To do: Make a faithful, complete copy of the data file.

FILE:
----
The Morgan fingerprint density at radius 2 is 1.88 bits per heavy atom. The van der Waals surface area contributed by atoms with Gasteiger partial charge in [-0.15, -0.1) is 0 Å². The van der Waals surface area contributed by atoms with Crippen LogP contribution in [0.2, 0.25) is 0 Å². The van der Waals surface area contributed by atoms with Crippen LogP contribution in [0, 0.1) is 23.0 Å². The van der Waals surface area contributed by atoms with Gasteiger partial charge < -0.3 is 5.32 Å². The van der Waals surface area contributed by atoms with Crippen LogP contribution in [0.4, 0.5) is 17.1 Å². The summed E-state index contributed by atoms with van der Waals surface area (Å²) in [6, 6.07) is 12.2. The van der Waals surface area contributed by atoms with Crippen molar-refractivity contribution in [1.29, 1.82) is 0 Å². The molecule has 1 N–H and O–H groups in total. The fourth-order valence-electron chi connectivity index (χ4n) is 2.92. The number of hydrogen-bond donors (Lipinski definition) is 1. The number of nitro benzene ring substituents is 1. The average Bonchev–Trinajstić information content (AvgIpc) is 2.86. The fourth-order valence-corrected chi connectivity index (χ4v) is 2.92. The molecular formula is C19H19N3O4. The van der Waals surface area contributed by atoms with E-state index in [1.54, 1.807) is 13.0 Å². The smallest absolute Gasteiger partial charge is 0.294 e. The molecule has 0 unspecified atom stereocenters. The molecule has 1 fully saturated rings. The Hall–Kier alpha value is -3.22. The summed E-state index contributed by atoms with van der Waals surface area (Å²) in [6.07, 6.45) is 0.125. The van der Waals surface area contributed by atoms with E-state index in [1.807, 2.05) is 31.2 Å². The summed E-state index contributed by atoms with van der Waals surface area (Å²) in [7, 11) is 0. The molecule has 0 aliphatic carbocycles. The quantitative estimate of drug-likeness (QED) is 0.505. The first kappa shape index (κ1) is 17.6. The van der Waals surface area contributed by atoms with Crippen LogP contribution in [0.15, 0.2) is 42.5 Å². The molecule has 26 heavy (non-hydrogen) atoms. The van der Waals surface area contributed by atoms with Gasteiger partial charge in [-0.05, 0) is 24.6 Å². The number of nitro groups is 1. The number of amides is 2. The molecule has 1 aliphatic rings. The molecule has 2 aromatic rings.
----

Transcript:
The Morgan fingerprint density at radius 2 is 1.88 bits per heavy atom. The van der Waals surface area contributed by atoms with Gasteiger partial charge in [-0.15, -0.1) is 0 Å². The van der Waals surface area contributed by atoms with Crippen LogP contribution in [0.2, 0.25) is 0 Å². The van der Waals surface area contributed by atoms with Crippen LogP contribution in [0, 0.1) is 23.0 Å². The van der Waals surface area contributed by atoms with Gasteiger partial charge < -0.3 is 5.32 Å². The van der Waals surface area contributed by atoms with Crippen LogP contribution in [0.4, 0.5) is 17.1 Å². The summed E-state index contributed by atoms with van der Waals surface area (Å²) in [6, 6.07) is 12.2. The van der Waals surface area contributed by atoms with Crippen molar-refractivity contribution in [1.29, 1.82) is 0 Å². The molecule has 1 N–H and O–H groups in total. The fourth-order valence-electron chi connectivity index (χ4n) is 2.92. The number of hydrogen-bond donors (Lipinski definition) is 1. The number of nitro benzene ring substituents is 1. The average Bonchev–Trinajstić information content (AvgIpc) is 2.86. The fourth-order valence-corrected chi connectivity index (χ4v) is 2.92. The molecular formula is C19H19N3O4. The van der Waals surface area contributed by atoms with E-state index in [1.54, 1.807) is 13.0 Å². The smallest absolute Gasteiger partial charge is 0.294 e. The molecule has 0 unspecified atom stereocenters. The molecule has 1 fully saturated rings. The Hall–Kier alpha value is -3.22. The summed E-state index contributed by atoms with van der Waals surface area (Å²) in [6.07, 6.45) is 0.125. The van der Waals surface area contributed by atoms with E-state index in [1.807, 2.05) is 31.2 Å². The summed E-state index contributed by atoms with van der Waals surface area (Å²) in [7, 11) is 0. The molecule has 0 aliphatic carbocycles. The quantitative estimate of drug-likeness (QED) is 0.505. The first kappa shape index (κ1) is 17.6. The van der Waals surface area contributed by atoms with Crippen LogP contribution in [0.15, 0.2) is 42.5 Å². The molecule has 26 heavy (non-hydrogen) atoms. The van der Waals surface area contributed by atoms with Gasteiger partial charge in [-0.05, 0) is 24.6 Å². The number of nitro groups is 1. The number of amides is 2. The molecule has 1 aliphatic rings. The molecule has 2 aromatic rings.